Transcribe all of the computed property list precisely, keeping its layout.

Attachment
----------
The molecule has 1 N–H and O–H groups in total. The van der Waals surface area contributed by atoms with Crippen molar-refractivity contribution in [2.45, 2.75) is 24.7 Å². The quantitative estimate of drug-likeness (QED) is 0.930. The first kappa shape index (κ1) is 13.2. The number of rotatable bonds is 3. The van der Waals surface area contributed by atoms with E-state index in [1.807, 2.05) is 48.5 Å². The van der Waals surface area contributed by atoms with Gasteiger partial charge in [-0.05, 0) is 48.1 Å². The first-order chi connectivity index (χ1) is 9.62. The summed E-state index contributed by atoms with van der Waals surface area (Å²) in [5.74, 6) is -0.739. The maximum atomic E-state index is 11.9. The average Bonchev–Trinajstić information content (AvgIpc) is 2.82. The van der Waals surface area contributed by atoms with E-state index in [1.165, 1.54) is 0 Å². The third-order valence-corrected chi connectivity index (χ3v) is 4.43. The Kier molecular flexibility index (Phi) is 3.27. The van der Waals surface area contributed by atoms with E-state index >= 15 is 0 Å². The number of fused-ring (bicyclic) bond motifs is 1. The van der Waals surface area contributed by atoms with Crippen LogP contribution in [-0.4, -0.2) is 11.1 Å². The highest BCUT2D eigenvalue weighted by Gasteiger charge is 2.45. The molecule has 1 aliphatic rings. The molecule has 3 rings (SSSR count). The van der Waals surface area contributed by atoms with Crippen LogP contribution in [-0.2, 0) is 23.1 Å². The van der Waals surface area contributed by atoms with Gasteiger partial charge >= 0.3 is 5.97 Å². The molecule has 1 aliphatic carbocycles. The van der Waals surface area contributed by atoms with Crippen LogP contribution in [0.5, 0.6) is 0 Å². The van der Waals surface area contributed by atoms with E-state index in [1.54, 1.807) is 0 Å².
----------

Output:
The molecule has 1 N–H and O–H groups in total. The van der Waals surface area contributed by atoms with Crippen molar-refractivity contribution in [2.45, 2.75) is 24.7 Å². The quantitative estimate of drug-likeness (QED) is 0.930. The first kappa shape index (κ1) is 13.2. The number of rotatable bonds is 3. The van der Waals surface area contributed by atoms with E-state index in [1.807, 2.05) is 48.5 Å². The van der Waals surface area contributed by atoms with Gasteiger partial charge in [-0.05, 0) is 48.1 Å². The first-order chi connectivity index (χ1) is 9.62. The summed E-state index contributed by atoms with van der Waals surface area (Å²) in [5.74, 6) is -0.739. The maximum atomic E-state index is 11.9. The average Bonchev–Trinajstić information content (AvgIpc) is 2.82. The van der Waals surface area contributed by atoms with E-state index in [1.165, 1.54) is 0 Å². The third-order valence-corrected chi connectivity index (χ3v) is 4.43. The Kier molecular flexibility index (Phi) is 3.27. The van der Waals surface area contributed by atoms with E-state index >= 15 is 0 Å². The number of fused-ring (bicyclic) bond motifs is 1. The van der Waals surface area contributed by atoms with Crippen LogP contribution in [-0.4, -0.2) is 11.1 Å². The highest BCUT2D eigenvalue weighted by Gasteiger charge is 2.45. The molecule has 1 aliphatic rings. The molecule has 3 rings (SSSR count). The van der Waals surface area contributed by atoms with Crippen LogP contribution in [-0.2, 0) is 23.1 Å². The van der Waals surface area contributed by atoms with Gasteiger partial charge >= 0.3 is 5.97 Å². The molecule has 1 aliphatic carbocycles. The van der Waals surface area contributed by atoms with Crippen LogP contribution in [0.5, 0.6) is 0 Å². The van der Waals surface area contributed by atoms with E-state index in [1.54, 1.807) is 0 Å².